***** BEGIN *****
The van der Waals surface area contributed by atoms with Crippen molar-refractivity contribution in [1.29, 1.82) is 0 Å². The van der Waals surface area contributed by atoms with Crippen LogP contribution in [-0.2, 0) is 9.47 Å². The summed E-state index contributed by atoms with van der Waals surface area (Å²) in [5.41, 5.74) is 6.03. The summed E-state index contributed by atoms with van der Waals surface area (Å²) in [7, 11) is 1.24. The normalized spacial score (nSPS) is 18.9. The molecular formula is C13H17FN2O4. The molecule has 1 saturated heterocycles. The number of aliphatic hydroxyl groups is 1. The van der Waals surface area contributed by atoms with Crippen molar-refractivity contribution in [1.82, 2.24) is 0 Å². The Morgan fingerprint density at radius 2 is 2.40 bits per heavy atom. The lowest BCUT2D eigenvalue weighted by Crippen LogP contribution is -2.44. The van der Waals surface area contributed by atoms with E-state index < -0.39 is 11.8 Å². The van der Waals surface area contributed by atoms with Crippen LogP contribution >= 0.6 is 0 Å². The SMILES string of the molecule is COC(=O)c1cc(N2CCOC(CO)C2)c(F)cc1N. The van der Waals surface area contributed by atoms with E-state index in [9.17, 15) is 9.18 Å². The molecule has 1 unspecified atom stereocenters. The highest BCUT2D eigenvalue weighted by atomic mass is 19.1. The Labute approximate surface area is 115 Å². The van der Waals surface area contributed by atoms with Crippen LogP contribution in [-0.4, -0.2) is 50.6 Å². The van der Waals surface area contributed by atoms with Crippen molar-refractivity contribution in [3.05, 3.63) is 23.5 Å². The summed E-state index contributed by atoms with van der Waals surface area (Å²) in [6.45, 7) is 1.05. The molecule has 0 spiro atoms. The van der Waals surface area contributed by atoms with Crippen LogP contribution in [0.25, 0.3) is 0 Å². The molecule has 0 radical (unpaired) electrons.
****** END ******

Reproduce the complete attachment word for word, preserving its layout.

The van der Waals surface area contributed by atoms with Crippen molar-refractivity contribution in [1.29, 1.82) is 0 Å². The van der Waals surface area contributed by atoms with Crippen LogP contribution in [-0.2, 0) is 9.47 Å². The summed E-state index contributed by atoms with van der Waals surface area (Å²) in [5.41, 5.74) is 6.03. The summed E-state index contributed by atoms with van der Waals surface area (Å²) in [7, 11) is 1.24. The normalized spacial score (nSPS) is 18.9. The molecular formula is C13H17FN2O4. The molecule has 1 saturated heterocycles. The number of aliphatic hydroxyl groups is 1. The van der Waals surface area contributed by atoms with Crippen molar-refractivity contribution in [1.82, 2.24) is 0 Å². The Morgan fingerprint density at radius 2 is 2.40 bits per heavy atom. The lowest BCUT2D eigenvalue weighted by Crippen LogP contribution is -2.44. The van der Waals surface area contributed by atoms with E-state index < -0.39 is 11.8 Å². The van der Waals surface area contributed by atoms with Crippen LogP contribution >= 0.6 is 0 Å². The SMILES string of the molecule is COC(=O)c1cc(N2CCOC(CO)C2)c(F)cc1N. The van der Waals surface area contributed by atoms with E-state index in [9.17, 15) is 9.18 Å². The molecule has 1 unspecified atom stereocenters. The highest BCUT2D eigenvalue weighted by atomic mass is 19.1. The Labute approximate surface area is 115 Å². The van der Waals surface area contributed by atoms with Crippen LogP contribution in [-0.4, -0.2) is 50.6 Å². The van der Waals surface area contributed by atoms with Crippen molar-refractivity contribution in [3.05, 3.63) is 23.5 Å². The summed E-state index contributed by atoms with van der Waals surface area (Å²) in [6.45, 7) is 1.05. The molecule has 0 spiro atoms. The van der Waals surface area contributed by atoms with Crippen LogP contribution in [0.25, 0.3) is 0 Å². The molecule has 0 radical (unpaired) electrons.